Walter E. Hough, Appellant, v. United States of America, Appellee, 397 F.2d 708 (D.C. Cir. 1968)

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US Court of Appeals for the District of Columbia Circuit - 397 F.2d 708 (D.C. Cir. 1968) Argued May 13, 1968
Decided May 24, 1968
Petition for Rehearing En Banc Denied July 11, 1968

Mr. John M. Kinnaird, Washington, D. C., with whom Mr. Charles A. Moran, Jr., Washington, D. C. (both appointed by this court), was on the brief, for appellant.

Mr. William G. Reynolds, Jr., Asst. U. S. Atty., with whom Messrs. David G. Bress, U. S. Atty., Frank Q. Nebeker and Theodore Wieseman, Asst. U. S. Attys., were on the brief, for appellee. Mr. Nicholas Nunzio, Asst. U. S. Atty., also entered an appearance for appellee.

Before FAHY, Senior Circuit Judge, and BURGER and TAMM, Circuit Judges.


Appellant was convicted of passing and uttering, in connection with a purchase at a department store, a forged American Express Company money order, in violation of Title 22, D.C. Code § 1401 (1967) set forth in the margin.1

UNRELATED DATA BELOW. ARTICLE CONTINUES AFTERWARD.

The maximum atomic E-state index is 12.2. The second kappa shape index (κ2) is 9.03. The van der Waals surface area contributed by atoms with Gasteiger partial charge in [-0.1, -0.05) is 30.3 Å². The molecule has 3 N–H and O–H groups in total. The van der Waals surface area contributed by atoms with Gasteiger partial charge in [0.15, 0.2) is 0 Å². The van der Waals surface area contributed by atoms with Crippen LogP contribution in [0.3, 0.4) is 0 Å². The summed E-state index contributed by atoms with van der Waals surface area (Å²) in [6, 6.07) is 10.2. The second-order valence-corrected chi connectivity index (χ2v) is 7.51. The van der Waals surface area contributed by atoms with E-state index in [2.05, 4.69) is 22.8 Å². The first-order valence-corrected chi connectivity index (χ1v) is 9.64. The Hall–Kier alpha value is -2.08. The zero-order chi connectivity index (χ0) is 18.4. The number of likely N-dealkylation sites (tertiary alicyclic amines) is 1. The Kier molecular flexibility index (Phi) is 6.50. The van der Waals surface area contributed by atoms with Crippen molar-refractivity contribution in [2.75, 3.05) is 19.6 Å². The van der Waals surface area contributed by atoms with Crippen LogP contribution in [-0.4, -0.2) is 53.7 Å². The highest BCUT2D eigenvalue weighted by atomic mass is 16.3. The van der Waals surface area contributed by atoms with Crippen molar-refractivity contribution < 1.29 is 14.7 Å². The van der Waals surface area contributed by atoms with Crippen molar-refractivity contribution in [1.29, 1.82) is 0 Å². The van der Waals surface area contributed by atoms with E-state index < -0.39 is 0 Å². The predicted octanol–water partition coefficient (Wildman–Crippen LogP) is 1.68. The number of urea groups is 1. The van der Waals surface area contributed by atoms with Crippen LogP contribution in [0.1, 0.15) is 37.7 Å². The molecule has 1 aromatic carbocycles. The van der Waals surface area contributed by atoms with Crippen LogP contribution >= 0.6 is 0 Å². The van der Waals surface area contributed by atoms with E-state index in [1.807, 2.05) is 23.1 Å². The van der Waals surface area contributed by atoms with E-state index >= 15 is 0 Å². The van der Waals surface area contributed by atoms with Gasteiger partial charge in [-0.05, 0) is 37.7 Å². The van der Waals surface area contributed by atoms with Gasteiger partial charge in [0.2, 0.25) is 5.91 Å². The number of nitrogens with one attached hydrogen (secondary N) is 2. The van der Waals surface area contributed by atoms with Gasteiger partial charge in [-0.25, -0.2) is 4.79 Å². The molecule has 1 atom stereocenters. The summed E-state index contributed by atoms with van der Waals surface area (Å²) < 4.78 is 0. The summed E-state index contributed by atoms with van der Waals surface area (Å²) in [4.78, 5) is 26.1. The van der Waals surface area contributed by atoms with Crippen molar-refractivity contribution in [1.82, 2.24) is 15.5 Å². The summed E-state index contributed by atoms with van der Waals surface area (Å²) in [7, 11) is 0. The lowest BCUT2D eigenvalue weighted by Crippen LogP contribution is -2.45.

His first contention is that, assuming the Government proved that the signatures on the money order had not been placed there by the person whose signatures they purported to be, there was a failure of proof that this person had not authorized the signatures. State v. Gorham, 87 Utah 86, 48 P.2d 447, and State v. Phillips, 256 N.C. 445, 124 S.E.2d 146, are cited. We think the testimony and the manner in which it was given, with defendant's acquiescence, support the inference that the signatures were not authorized.2 

The only other contention grows out of testimony of the manager of the store. On cross-examination he was asked to explain how he recalled certain details of the incident. In response he testified to a policy the store had adopted in the effort to catch people who had been stealing money orders and checks. While his explanation went somewhat beyond the range of relevance to the issues on trial we find, in light of all the evidence, that any error of the court in permitting this was harmless within the meaning of Rule 52(a), Fed. R. Crim. P.



This Section provides:

Whoever, with intent to defraud or injure another, falsely makes or alters any writing of a public or private nature, which might operate to the prejudice of another, or passes, utters, or publishes, or attempts to pass, utter, or publish as true and genuine, any paper so falsely made or altered, knowing the same to be false or forged, with the intent to defraud or prejudice the right of another, shall be imprisioned for not less than one year nor more than ten years.


No question is raised as to the instructions to the jury